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Rare photo of one of Virginian's mighty AE Class 2-10-10-2 (with it's massive 48" front cylinders) in operation

 

Over N&W rails just east of the VGN's passenger station in Roanoke, Virginia (date unknown)

 

Virginian AE Class 2-10-10-2.jpg

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Yes these were quite fabulous engines, the size of the LP cylinders was such that a man could almost stand inside one. Because of this and especially because of the momentum of these cylinders the engines were seriously limited in speed. This led to the adoption a few years later of simple articulated in order to use them on trains that needed more speed, this in turn developped into a full scale renaissance of the articulated concept (Alas not Mallet any more) such as the N&W class A, the challengers, Alegheny,and yellowstones and of course big boys.

However for lugging heavy loads up stiff grades at slow speeds the Mallet concept kept all of its pertinence around the world and locally on the N&W Y6 class built right up to the end of steam. The drawings of this mallet appeared in an old model railroader in the mid sixties. I beleive it set the world record for the diameter of the LP cylinders.

 

The fascinating photos show a boiler explosion due to low water. They are caracteristic of this violent accident, only too common on steam locomotives in which whatever the size of the engine the crew fell victim. I have seen photos of a mikado boiler in France hurtled three hundred meters (+Yards) away from the site of the explosion it rebounced two times in the process! The caracteristics I mention are the torn crown sheets and the staybolts over the crown sheet wrenched away from the said sheet by the violence of the explosion. This is not known to happen on gauge one models, what does happen, is that if you feed water in a red hot boiler (because you had let the water level run too low, prior to this) it developps flash steam at such a rate that it usually squeezes the fire tube flat. Although in theory it could happen to our small boilers, experience tells us that it usually is limited to that, which is still quite a bit of trouble to fix, usually requiring a rebuild of a new boiler. This is one of the challenges of live steam in gauge one, you really have to be on your toes with the water level. Although the consequences of a low water level on say a 7 1/4 " gauge models would be far more dangerous, it is so much easier to keep your level high because there is so much more water. Also large scale models, are rarely run flat out at over scale speeds as our small engines are, which in turn empties the boiler more quickly. Thus I find the running of live steam in gauge one provides the kind of excitement of being on a full size one at speed, where you have to be alert to all that is happening constantly.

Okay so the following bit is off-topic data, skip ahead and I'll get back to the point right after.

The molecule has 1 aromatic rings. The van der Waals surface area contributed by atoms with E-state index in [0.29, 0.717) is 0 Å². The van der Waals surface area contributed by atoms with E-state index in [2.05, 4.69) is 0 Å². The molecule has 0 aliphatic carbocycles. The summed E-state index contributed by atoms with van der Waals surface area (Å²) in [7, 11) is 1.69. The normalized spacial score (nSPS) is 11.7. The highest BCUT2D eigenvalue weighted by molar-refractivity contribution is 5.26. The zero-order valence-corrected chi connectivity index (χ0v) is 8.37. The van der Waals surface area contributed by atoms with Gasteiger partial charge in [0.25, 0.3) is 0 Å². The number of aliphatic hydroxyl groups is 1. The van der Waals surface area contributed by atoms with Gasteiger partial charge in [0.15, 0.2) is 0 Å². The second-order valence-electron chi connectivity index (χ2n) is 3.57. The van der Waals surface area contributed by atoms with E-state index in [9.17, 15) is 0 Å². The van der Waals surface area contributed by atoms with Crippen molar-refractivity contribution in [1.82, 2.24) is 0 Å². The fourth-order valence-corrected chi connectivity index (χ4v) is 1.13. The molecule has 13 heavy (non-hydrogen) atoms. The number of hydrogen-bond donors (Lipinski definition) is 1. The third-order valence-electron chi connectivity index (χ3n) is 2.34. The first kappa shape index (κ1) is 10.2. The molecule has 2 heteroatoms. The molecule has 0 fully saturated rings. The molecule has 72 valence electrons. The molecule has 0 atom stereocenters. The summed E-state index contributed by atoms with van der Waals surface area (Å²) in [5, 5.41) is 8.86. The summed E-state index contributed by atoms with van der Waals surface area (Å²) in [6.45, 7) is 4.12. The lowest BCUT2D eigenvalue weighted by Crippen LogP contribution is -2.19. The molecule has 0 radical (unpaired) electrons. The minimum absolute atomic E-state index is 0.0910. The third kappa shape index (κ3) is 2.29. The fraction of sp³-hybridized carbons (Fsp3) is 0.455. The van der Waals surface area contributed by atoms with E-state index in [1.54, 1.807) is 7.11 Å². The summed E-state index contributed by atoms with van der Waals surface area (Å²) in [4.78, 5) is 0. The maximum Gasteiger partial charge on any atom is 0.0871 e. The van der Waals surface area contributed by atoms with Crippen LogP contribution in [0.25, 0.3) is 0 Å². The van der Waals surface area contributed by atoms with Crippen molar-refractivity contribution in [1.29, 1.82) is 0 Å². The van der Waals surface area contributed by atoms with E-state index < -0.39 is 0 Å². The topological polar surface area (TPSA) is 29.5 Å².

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By the way I also love their Juice jacks too. Immagine one of those big EL -2 B  electrics in gauge one! I think a fellow did a pair in 1/29th scale but it was pretty crude model, never the less an impressive model no doubt.

 I did see the  rectifiers when I lived in the Boston erea in the sixties on the New Haven. I like those engines quite a bit also.

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